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The Hindu Newspaper Analysis 24 April 2023

The Hindu Newspaper Analysis for UPSC

The Hindu Newspaper Analysis 22 April 2023

  • One of the cheetahs translocated to Madhya Pradesh’s Kuno National Park (KNP) from South Africa died on Sunday, a senior forest official said.
  • The deceased cheetah ‘Uday’ is aged six years.
  • Notably, this is the second such incident at KNP in almost a month. Earlier, Namibian cheetah Sasha died due to a kidney ailment on March 27.
  • “During the inspection in the morning, a cheetah was found dull with head down following which veterinarians attending him alerted senior officials and the feline was taken out from the large enclosure for treatment. Unfortunately, around 4 p.m., the cheetah passed away,” Principal Chief Conservator of Forest Wildlife, J.S. Chauhan said.
  • It is the only large carnivore that went ‘Extinct’ in India due to overhunting and habitat loss.
  • The last cheetah died in the Koriya district of present-day Chhattisgarh in 1947 and the species was declared extinct in 1952.
  • According to the Wildlife Institute of India’s (WII) “Action Plan for Reintroduction of Cheetah in India,” 50 wild cheetahs that are ideal for starting a new cheetah population would be imported as a founder stock over five years initially.
  • The PM of India released the first batch of eight cheetahs (five females and three males) from Namibia into a quarantine enclosure at Kuno last year.

 The Hindu Editorial Today

  • Population in itself is not a burden. Instead, it is the nature of population growth, size and its composition that decides when a population becomes a “resource” or a “burden”.
  • We need to look at the age composition of the population which tells us about available support ratios in the form of the number of the working age population (15-64 years) against the dependent population (0-14 years and 65 years and above).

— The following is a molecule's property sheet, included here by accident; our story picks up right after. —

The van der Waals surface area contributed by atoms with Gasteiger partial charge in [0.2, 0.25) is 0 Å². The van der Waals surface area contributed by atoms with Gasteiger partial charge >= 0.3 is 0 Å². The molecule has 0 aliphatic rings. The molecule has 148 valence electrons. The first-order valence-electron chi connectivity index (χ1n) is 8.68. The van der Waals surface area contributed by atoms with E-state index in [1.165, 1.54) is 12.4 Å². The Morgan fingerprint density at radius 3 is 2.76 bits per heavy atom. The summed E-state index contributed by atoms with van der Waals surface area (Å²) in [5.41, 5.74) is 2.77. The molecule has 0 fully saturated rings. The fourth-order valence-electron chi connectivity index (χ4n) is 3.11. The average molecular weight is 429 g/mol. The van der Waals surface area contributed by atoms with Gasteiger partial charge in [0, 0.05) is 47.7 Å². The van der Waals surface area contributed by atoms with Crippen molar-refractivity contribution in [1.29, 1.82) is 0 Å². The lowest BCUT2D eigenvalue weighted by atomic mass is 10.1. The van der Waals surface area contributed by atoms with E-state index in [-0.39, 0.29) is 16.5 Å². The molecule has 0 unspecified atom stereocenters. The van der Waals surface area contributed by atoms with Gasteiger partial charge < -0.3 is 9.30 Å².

• Looking at the population composition of India, there are greater prospects for demographic dividend than a disaster. With 68% of the working age population in 2023, the country continues to have a demographic window of opportunity for the next 35 years to reap an economic dividend.
  • There are four key mechanisms that translate a demographic bonus to economic dividend: employment, education and skills, health conditions and governance.
  • What is causing more damage than climate change and economic harm is invisible and unsustainable production, consumption and unequal distribution more than visible population size.
  • What the country needs are policies that support an enabling environment that can provide high-quality education, good health care, respectable employment opportunities, good infrastructure, and gender empowerment. If India falls short in this, its “demographic dividend” can become a “demographic disaster”.

  • The region comprising India’s eight northeastern States (Arunachal Pradesh, Assam, Manipur, Meghalaya, Mizoram, Nagaland, Tripura and Sikkim) is undergoing dramatic change. It has overcome several (but not all) security challenges and is now heading toward economic development.
  • Political changes have been helpful. So is the extensive web of linkages with neighbouring Bangladesh. Besides, Japan has emerged as a significant development partner for both India and Bangladesh.
  • The third India-Japan Intellectual Dialogue (April 11–12, 2023), hosted by the Asian Confluence (ASCON), in Agartala, Tripura, was an ideal opportunity to assess the evolving thinking of experts and policymakers. It showed that the current decade may produce path-breaking changes in the northeast, bringing the troika of Bangladesh, India and Japan closer.